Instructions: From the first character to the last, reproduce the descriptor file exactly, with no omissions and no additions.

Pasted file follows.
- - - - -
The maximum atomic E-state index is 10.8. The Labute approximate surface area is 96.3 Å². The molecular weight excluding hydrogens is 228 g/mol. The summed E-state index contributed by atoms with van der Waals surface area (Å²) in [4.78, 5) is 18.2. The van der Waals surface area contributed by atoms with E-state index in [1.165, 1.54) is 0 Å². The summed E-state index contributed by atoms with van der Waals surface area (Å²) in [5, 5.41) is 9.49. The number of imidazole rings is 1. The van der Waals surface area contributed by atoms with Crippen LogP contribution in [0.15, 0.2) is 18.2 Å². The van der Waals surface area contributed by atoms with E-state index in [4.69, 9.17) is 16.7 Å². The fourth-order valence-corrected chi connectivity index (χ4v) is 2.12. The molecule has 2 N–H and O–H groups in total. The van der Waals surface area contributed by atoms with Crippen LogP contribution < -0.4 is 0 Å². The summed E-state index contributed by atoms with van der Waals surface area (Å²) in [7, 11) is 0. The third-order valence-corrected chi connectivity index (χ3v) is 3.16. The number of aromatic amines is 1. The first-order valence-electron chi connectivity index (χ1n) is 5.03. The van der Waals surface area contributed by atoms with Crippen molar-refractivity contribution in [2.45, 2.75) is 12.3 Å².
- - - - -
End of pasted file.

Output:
The maximum atomic E-state index is 10.8. The Labute approximate surface area is 96.3 Å². The molecular weight excluding hydrogens is 228 g/mol. The summed E-state index contributed by atoms with van der Waals surface area (Å²) in [4.78, 5) is 18.2. The van der Waals surface area contributed by atoms with E-state index in [1.165, 1.54) is 0 Å². The summed E-state index contributed by atoms with van der Waals surface area (Å²) in [5, 5.41) is 9.49. The number of imidazole rings is 1. The van der Waals surface area contributed by atoms with Crippen LogP contribution in [0.15, 0.2) is 18.2 Å². The van der Waals surface area contributed by atoms with E-state index in [4.69, 9.17) is 16.7 Å². The fourth-order valence-corrected chi connectivity index (χ4v) is 2.12. The molecule has 2 N–H and O–H groups in total. The van der Waals surface area contributed by atoms with Crippen LogP contribution < -0.4 is 0 Å². The summed E-state index contributed by atoms with van der Waals surface area (Å²) in [7, 11) is 0. The third-order valence-corrected chi connectivity index (χ3v) is 3.16. The number of aromatic amines is 1. The first-order valence-electron chi connectivity index (χ1n) is 5.03. The van der Waals surface area contributed by atoms with Crippen molar-refractivity contribution in [2.45, 2.75) is 12.3 Å².